Monday, 19 January 2015

The Silver Birch

Brrr...  Several successive night of temperatures at or below freezing point appear to have brought nature to a shuddering halt - but of course that is a completely false impression. Birds were out and about in our local pocket park earlier today, with crows, magpies, blue tits, great tits, long tailed tits, robins and wrens noted, plus the gulls ever wheeling overheard. These were noted quite casually as I strode along but no doubt other species would have been seen had I stopped and stood quietly for a while.

In fact I did break stride for a while to look at the delicate tracery of a birch tree's branches and twigs against the background of a brilliant blue sky.

A closer look reveals the female cones from last autumn together with the male catkins seemingly ready to scatter their pollen to the four winds. The seeds within the cones form an important source of food for finches, with goldfinches in particular being regularly seen suspended from the twigs as they feed.

The cones are, of course, structurally quite different from those of conifers such as pines or larches. The seeds within conifer cones are naked in that they are not enclosed within an ovary. The seeds of birch are contained within an ovary and strictly speaking the 'cones' are simply short, broad catkins.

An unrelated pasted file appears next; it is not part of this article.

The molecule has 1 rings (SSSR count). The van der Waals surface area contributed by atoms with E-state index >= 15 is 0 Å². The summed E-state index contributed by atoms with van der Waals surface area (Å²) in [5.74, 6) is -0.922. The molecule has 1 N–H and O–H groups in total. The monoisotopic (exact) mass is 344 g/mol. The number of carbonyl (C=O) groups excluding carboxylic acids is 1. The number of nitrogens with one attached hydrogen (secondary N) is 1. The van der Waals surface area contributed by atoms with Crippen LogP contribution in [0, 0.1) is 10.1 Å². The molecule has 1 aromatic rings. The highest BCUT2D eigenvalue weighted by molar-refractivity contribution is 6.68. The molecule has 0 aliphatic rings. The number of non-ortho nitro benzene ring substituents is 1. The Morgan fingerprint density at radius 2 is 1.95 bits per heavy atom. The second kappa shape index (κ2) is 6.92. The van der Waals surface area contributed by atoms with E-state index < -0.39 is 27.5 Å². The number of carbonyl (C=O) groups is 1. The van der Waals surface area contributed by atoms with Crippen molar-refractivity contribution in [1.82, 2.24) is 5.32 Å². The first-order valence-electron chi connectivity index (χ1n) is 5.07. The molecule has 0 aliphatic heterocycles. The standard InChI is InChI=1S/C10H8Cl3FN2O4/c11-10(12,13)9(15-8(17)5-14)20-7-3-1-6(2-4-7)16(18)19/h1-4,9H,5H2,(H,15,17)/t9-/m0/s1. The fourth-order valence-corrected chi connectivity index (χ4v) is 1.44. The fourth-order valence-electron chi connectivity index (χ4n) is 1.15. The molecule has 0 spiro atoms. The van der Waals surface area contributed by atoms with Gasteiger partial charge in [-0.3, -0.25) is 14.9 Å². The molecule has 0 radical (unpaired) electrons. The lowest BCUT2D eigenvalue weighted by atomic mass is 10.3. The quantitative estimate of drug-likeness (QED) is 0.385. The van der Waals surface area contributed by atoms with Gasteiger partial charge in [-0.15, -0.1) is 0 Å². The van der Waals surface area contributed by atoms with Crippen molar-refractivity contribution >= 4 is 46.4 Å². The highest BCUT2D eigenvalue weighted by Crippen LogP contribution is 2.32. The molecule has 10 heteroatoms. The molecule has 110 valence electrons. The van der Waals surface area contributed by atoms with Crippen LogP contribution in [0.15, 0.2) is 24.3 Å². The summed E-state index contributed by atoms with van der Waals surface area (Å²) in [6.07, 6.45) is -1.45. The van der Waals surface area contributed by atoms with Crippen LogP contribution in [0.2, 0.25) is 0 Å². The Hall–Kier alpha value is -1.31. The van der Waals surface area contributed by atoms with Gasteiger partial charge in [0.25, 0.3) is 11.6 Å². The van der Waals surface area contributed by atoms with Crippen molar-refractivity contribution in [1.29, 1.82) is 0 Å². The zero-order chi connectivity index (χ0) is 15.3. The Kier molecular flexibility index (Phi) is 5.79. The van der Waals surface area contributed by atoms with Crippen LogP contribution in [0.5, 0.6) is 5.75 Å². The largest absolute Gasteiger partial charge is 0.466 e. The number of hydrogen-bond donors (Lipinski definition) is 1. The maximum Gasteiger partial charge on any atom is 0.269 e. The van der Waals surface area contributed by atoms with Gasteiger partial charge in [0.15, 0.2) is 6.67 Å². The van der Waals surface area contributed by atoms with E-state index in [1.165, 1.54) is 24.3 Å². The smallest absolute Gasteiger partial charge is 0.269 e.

It is difficult to overstate the importance of birch for wildlife. It is Britain's second most common broadleaf tree (only oak being commoner) and, apart from its value to birds, the birch supports over 300 species of insect. It seems probable that the status of birch owes much to amenity planting; it is fast-growing, reasonably tolerant of urban pollution and, of course, is one of the loveliest of our trees. Its delicate grace belies the fact that it is as tough as old boots and, as the last Ice Age retreated, birch was one of the pioneer tree species which moved in to colonise the newly available areas.

It seems that, in Northamptonshire, its familiarity is almost entirely due to amenity planting. As far as I can establish, John Clare makes no mention of it in his writings, suggesting that in his day it was quite a rare - or at least uncommon - tree.

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